I’ve donated to the Regency Fiction Writer’s annual Silent Auction–it’s online, and easy to bid on (and there’s some great stuff there).
The annual fundraiser is part of the RFW’s Conference, and can be found online.
From me, on offer is a critique of the first chapter and a synopsis for a book in progress or a completed novel. Given that this is a writing organization, I’d rather a novel with a historical setting in the years of late 1700s to about 1840, but I read just about any period of time and so I’d be happy to look at anything that might be giving a fiction writer trouble (a synopsis can be a real pain).
As an added attraction, for the winning bidders for the critique and the plotting session, I’ll throw in a free copy (electronic or hard copy) of my novella Davina’s Duke, which one the Booksellers’ Best for best novella, and also won the Indy BRAG Gold Medal.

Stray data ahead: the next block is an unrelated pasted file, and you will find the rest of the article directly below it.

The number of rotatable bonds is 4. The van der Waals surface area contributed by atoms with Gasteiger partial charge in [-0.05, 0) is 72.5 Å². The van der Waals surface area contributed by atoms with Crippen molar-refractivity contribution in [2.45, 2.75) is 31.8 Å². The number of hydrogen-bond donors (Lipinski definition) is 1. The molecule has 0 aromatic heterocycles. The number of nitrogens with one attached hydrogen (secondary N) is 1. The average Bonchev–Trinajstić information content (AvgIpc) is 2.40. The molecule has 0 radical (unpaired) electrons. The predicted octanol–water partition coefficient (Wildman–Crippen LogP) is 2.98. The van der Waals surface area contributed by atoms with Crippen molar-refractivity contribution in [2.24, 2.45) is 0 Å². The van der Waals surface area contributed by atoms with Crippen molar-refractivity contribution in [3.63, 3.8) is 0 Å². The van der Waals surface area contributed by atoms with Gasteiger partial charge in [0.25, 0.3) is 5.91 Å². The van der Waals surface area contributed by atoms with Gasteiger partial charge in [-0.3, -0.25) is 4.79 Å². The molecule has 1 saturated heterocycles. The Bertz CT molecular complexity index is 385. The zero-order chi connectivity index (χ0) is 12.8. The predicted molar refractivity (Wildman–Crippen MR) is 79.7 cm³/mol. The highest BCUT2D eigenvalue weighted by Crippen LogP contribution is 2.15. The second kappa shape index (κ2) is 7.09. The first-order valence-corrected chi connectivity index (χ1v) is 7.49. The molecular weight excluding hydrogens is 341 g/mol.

I’m also offering an online plotting session. The way that would work is a back-and-forth via email on either firming up a story idea (again with a historical setting, preferred), and sorting out some structure so that conflict is strong and focused on the characters, and there’s a good spine to the story. This is the sort of thing it is often difficult to work out on your own, so it is useful to be able to bounce ideas around.
Regency Fiction Writers formed to advance the professional interests of writers of the extended Regency period of England (1780 to 1840) through inclusion, networking, advocacy, and education–it is a wonderfully inclusive organization, so there are mystery writers, romance writers, historical novelists, and settings can be anywhere in the world. The conference is looking great, and it is online, so there’s easy access and the presentations are recorded (meaning you go view them on your own schedule–a plus for me). The silent auction is a great way to get some terrific research books that are out of print–I can’t believe no one’s bid on Priestley’s The Prince of Pleasure yet, which is an awesome book, and I have my eye on a couple of things (love that tea set!).
So if you’re an interest in the Regency era–or if you’re a writing struggling with a book–head on over to see all the goodies available. And take a look at the great lineup of speakers for the conference, too.